We defined three variables to account for the role of health-related information on preventive activities. The first variable was a caregiver dummy variable. The underlying assumption justifying the use of this variable was that caregivers have a greater experience with health risks and their consequences, which may in turn incentivize them to pay more attention to their own health (Banford et al. 2001; Broughton et al. 2011). This variable, hence, proxied the effect of awareness about potential health issues and their consequences. The second variable was a dummy variable assessing the ease with which the respondent gets advice or information about health or medical topics if needed. This variable allowed to control for the accessibility of information to the individual, which in turn may influence preventive decisions. The third variable was a personal doctor (PD) dummy depending on whether the individual reported having one person he/she thinks of as a PD or healthcare provider or not. Having a PD is a well-recognized source of health information, and individuals reporting having a PD should be more likely to have better and more personalized information about the benefits of preventive activities (Noar et al. 2007).

OTHER VARIABLES

Following the literature, we included a set of control variables that have been shown to affect preventive decisions. We first included a series of socio-economic factors, namely, age, marital status, number of children below 18 years, education higher than high school, preferred race, employment and income. Concerning health-related control variables, we included health coverage, which is a dummy variable assessing whether the respondent has any kind of health coverage, including health insurance, prepaid plans such as health maintenance organizations (HMOs) or government plans such as Medicare or Indian Health Service. We also included the subjective health, which was a count variable ranging from 1 (poor) to 5 (excellent). Finally, we added a health-risk tolerance variable to capture the idiosyncratic relationship of the respondent to health risks. This variable was a dummy controlling for whether the respondent smoked in his/her entire life at least 100 cigarettes, has driven drunk at least once in the past 30 days or has had a red or painful sunburn that lasted a day or more during the past 12 months.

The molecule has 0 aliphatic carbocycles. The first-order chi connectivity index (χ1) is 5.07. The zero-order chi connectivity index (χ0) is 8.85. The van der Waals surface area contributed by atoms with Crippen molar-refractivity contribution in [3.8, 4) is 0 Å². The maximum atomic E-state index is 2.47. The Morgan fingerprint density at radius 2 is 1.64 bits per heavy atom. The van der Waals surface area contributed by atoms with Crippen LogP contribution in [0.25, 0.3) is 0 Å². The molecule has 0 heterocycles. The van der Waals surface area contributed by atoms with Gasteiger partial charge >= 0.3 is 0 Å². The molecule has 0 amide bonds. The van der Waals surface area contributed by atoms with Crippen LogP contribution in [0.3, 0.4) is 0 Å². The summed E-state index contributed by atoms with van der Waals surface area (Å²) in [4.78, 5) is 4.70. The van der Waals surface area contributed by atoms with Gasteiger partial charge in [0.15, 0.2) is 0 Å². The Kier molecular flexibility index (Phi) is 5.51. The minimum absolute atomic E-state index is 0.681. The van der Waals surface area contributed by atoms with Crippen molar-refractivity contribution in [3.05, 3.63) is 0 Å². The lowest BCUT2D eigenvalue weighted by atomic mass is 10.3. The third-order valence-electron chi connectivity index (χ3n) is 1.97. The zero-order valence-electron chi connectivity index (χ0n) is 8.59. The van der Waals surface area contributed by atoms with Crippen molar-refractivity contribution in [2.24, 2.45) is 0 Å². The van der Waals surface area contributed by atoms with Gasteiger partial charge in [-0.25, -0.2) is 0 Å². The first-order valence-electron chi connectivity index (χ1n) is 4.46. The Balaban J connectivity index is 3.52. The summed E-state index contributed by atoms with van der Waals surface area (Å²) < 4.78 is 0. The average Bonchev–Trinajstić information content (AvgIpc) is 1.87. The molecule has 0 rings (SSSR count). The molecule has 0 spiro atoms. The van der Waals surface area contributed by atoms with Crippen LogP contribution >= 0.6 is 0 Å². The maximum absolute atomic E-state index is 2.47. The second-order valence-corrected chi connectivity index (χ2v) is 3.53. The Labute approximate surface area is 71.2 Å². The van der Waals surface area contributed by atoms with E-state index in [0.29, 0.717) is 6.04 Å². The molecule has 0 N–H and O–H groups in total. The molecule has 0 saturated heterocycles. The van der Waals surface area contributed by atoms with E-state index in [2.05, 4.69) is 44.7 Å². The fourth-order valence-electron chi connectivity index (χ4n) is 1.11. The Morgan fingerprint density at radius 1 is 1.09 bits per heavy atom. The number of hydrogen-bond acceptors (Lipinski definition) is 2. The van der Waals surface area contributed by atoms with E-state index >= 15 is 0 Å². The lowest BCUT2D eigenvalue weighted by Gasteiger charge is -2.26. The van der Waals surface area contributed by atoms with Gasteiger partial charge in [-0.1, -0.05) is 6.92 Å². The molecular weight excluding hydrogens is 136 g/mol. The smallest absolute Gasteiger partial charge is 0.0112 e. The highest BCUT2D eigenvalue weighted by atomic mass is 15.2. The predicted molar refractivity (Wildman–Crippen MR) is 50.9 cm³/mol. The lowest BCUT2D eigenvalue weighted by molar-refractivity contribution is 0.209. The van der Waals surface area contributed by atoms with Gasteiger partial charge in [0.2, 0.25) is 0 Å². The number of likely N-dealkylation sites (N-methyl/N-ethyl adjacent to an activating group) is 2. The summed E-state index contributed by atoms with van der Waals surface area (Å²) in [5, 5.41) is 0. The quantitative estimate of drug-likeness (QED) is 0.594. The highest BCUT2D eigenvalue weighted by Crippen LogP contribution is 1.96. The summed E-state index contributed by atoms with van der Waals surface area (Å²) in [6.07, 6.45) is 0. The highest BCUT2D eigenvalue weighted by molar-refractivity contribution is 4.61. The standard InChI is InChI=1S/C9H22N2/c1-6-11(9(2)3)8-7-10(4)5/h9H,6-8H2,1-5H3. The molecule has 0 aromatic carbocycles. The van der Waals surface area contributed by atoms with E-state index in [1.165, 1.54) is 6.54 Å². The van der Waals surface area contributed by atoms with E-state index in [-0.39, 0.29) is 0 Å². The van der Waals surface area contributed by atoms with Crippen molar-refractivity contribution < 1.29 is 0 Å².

DESCRIPTIVE STATISTICS

Table 2 (available online available here) provides a concise description of the set of variables used in the next section's econometric specifications.

Econometric methodology

Following Carlos et al. (2005) and Welch et al. (2008), who used the same BRFSS data set, our first regression was a linear model with White standard errors to correct for heteroskedasticity. The dependent variable was the number of individual preventive activities. The explanatory variables were the set of informational factors and all the individual control variables. This first model aimed at investigating the determinants of the size of preventive activities' portfolios. We also considered a submodel for which the sum of preventive activities corresponded only to either screening activities or vaccination activities to address the determinants of more specific portfolios of preventive activities, that is, a portfolio of screening activities and a portfolio of vaccination activities. The second linear regression, also corrected for heteroskedasticity with White standard errors, was run on the three groups of preventive activities described in Table 1. In addition to the information-related variables and our control variables, we included in the set of explanatory variables the other preventive activities' groups. This second model aimed at investigating the interactions between different types of preventive activities.